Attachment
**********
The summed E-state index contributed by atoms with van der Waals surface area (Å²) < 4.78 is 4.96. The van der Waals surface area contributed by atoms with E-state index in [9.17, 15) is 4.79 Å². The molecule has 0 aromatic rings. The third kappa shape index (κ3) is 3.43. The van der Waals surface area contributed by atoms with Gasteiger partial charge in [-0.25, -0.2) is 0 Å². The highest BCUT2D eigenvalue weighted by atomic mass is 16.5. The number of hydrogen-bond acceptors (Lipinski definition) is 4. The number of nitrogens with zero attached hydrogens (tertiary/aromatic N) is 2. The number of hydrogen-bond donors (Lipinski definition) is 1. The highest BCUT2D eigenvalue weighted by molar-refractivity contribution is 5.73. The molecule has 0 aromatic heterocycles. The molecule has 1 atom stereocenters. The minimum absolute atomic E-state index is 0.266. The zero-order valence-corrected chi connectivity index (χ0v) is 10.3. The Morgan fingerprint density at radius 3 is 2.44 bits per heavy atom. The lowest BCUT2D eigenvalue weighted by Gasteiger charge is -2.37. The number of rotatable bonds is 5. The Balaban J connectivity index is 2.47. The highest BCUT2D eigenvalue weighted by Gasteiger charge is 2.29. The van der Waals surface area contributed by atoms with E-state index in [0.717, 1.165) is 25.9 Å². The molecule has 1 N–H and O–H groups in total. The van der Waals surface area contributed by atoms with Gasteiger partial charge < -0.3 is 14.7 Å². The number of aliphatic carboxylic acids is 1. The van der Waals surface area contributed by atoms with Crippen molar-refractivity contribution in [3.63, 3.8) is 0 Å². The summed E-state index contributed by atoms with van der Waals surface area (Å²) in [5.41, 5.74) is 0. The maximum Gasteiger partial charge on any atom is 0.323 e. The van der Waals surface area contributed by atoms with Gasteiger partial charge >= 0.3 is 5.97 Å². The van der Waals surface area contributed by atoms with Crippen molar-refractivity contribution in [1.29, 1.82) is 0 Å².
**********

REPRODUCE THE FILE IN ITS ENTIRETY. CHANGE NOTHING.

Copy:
The summed E-state index contributed by atoms with van der Waals surface area (Å²) < 4.78 is 4.96. The van der Waals surface area contributed by atoms with E-state index in [9.17, 15) is 4.79 Å². The molecule has 0 aromatic rings. The third kappa shape index (κ3) is 3.43. The van der Waals surface area contributed by atoms with Gasteiger partial charge in [-0.25, -0.2) is 0 Å². The highest BCUT2D eigenvalue weighted by atomic mass is 16.5. The number of hydrogen-bond acceptors (Lipinski definition) is 4. The number of nitrogens with zero attached hydrogens (tertiary/aromatic N) is 2. The number of hydrogen-bond donors (Lipinski definition) is 1. The highest BCUT2D eigenvalue weighted by molar-refractivity contribution is 5.73. The molecule has 0 aromatic heterocycles. The molecule has 1 atom stereocenters. The minimum absolute atomic E-state index is 0.266. The zero-order valence-corrected chi connectivity index (χ0v) is 10.3. The Morgan fingerprint density at radius 3 is 2.44 bits per heavy atom. The lowest BCUT2D eigenvalue weighted by Gasteiger charge is -2.37. The number of rotatable bonds is 5. The Balaban J connectivity index is 2.47. The highest BCUT2D eigenvalue weighted by Gasteiger charge is 2.29. The van der Waals surface area contributed by atoms with E-state index in [0.717, 1.165) is 25.9 Å². The molecule has 1 N–H and O–H groups in total. The van der Waals surface area contributed by atoms with Gasteiger partial charge < -0.3 is 14.7 Å². The number of aliphatic carboxylic acids is 1. The van der Waals surface area contributed by atoms with Crippen molar-refractivity contribution in [3.63, 3.8) is 0 Å². The summed E-state index contributed by atoms with van der Waals surface area (Å²) in [5.41, 5.74) is 0. The maximum Gasteiger partial charge on any atom is 0.323 e. The van der Waals surface area contributed by atoms with Gasteiger partial charge >= 0.3 is 5.97 Å². The van der Waals surface area contributed by atoms with Crippen molar-refractivity contribution in [1.29, 1.82) is 0 Å².